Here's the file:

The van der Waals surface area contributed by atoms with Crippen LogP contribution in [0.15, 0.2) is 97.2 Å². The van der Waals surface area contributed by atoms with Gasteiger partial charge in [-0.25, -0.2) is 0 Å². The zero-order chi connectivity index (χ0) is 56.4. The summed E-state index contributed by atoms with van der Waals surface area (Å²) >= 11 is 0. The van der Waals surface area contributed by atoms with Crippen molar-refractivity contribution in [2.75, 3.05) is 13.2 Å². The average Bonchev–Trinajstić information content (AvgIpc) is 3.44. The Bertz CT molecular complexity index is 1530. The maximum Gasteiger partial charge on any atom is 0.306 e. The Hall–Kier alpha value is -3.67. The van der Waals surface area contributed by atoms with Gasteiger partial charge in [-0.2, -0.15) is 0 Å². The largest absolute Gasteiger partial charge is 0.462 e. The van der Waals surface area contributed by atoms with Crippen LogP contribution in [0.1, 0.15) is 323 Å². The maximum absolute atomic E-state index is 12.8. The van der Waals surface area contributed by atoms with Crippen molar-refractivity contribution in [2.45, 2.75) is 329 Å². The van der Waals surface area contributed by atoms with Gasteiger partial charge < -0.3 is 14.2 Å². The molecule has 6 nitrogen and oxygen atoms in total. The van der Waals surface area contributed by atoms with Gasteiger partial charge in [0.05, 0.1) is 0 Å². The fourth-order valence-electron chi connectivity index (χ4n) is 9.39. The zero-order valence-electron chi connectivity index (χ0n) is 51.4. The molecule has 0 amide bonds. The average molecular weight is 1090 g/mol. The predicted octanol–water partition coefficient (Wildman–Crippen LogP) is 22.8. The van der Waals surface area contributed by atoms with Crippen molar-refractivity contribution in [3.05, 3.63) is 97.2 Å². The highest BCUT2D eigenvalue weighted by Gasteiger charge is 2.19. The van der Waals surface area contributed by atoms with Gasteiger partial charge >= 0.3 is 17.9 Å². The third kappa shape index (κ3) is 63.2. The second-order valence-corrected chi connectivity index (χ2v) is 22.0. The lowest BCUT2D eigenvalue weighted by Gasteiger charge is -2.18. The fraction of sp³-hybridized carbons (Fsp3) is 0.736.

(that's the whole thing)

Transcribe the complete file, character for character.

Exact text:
The van der Waals surface area contributed by atoms with Crippen LogP contribution in [0.15, 0.2) is 97.2 Å². The van der Waals surface area contributed by atoms with Gasteiger partial charge in [-0.25, -0.2) is 0 Å². The zero-order chi connectivity index (χ0) is 56.4. The summed E-state index contributed by atoms with van der Waals surface area (Å²) >= 11 is 0. The van der Waals surface area contributed by atoms with Crippen molar-refractivity contribution in [2.75, 3.05) is 13.2 Å². The average Bonchev–Trinajstić information content (AvgIpc) is 3.44. The Bertz CT molecular complexity index is 1530. The maximum Gasteiger partial charge on any atom is 0.306 e. The Hall–Kier alpha value is -3.67. The van der Waals surface area contributed by atoms with Gasteiger partial charge in [-0.2, -0.15) is 0 Å². The largest absolute Gasteiger partial charge is 0.462 e. The van der Waals surface area contributed by atoms with Crippen LogP contribution in [0.1, 0.15) is 323 Å². The maximum absolute atomic E-state index is 12.8. The van der Waals surface area contributed by atoms with Crippen molar-refractivity contribution in [2.45, 2.75) is 329 Å². The van der Waals surface area contributed by atoms with Gasteiger partial charge < -0.3 is 14.2 Å². The molecule has 6 nitrogen and oxygen atoms in total. The van der Waals surface area contributed by atoms with Gasteiger partial charge in [0.05, 0.1) is 0 Å². The fourth-order valence-electron chi connectivity index (χ4n) is 9.39. The zero-order valence-electron chi connectivity index (χ0n) is 51.4. The molecule has 0 amide bonds. The average molecular weight is 1090 g/mol. The predicted octanol–water partition coefficient (Wildman–Crippen LogP) is 22.8. The van der Waals surface area contributed by atoms with Crippen molar-refractivity contribution in [3.05, 3.63) is 97.2 Å². The highest BCUT2D eigenvalue weighted by Gasteiger charge is 2.19. The van der Waals surface area contributed by atoms with Gasteiger partial charge >= 0.3 is 17.9 Å². The third kappa shape index (κ3) is 63.2. The second-order valence-corrected chi connectivity index (χ2v) is 22.0. The lowest BCUT2D eigenvalue weighted by Gasteiger charge is -2.18. The fraction of sp³-hybridized carbons (Fsp3) is 0.736.